Storey Publishing, 2013
List price: $14.95
If you’re thinking of keeping bees (and don’t think I haven’t!), then Morrison’s new book for beginners will be invaluable in two ways. First of all, read it so that you know what you’re in for, and secondly, if you decide to take the plunge, read it for guidance as you make your way through your first year.
I’ve never kept bees before, and if I wasn’t allergic to their stings, I’d seriously consider doing it. Having our own honey made from the nectar of our garden would be an experience unlike any other – literally – because as Morrison explains, every bee’s honey is unique, depending on the hive’s location. Bees gather nectar from about a two-mile radius of their hive, so whatever you or your neighbors grow will play a part in the flavor of your honey.
Homegrown Honey Bees is written in a friendly, easy style and details are clearly explained with many outstanding photos to further illustrate what to do and how to do it. Personal profiles of various home bee keepers show that in both rural and urban settings, beekeeping is possible. As Morrison says, beekeeping isn’t easy or simple, but very much doable and her book provides just the guidance you need to get started.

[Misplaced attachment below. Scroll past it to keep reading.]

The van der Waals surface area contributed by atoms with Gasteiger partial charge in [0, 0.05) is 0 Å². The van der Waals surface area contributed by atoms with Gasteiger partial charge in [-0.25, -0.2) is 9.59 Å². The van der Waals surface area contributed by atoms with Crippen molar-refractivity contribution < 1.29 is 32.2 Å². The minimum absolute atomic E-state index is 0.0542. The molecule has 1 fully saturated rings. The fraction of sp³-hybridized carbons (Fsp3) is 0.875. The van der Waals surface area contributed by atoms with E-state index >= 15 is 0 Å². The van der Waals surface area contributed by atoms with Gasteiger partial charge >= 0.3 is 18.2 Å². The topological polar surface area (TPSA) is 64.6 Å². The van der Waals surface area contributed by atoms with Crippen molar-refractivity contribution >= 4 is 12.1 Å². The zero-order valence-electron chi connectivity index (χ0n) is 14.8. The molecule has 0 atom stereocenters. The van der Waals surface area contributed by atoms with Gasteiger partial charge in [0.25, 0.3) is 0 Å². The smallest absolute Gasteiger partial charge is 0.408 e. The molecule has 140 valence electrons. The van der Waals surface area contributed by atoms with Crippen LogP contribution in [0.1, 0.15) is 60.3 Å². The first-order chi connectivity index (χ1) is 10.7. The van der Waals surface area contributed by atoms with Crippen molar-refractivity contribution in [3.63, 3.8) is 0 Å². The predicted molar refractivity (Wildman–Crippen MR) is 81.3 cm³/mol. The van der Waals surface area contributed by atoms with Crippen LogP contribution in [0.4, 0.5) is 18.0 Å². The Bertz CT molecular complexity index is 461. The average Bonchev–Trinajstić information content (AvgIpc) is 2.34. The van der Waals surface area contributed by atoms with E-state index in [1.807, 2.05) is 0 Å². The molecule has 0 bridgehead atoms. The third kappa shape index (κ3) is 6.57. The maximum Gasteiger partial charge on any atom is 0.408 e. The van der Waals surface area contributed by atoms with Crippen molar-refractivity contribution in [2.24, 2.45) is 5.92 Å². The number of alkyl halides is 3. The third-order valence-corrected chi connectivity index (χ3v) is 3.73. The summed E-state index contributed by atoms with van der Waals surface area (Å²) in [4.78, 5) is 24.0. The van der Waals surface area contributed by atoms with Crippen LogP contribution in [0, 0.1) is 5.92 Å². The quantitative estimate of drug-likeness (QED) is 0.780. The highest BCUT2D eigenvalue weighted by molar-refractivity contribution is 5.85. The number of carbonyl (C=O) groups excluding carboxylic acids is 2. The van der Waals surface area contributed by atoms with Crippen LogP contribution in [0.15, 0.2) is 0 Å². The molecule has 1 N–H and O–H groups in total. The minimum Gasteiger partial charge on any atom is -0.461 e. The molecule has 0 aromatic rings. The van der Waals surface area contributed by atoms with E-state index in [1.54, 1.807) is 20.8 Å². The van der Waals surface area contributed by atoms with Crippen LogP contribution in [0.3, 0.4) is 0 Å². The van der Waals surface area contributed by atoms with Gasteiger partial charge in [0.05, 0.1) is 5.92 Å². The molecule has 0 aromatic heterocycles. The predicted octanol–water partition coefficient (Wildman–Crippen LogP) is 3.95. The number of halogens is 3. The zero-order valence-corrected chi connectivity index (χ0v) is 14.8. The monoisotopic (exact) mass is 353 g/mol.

Alethea Morrison and Homegrown Honey Bees photographer Mars Vilaubi lived in San Francisco before stepping into the wild yonder of rural Massachusetts to raise their son, keep bees and chickens, brew beer, sew clothes, grow heirloom beans, and otherwise slow down to smell the flowers of a handmade life. They both work as creative professionals, and Alethea serves as president of the Northern Berkshire Beekeepers Association.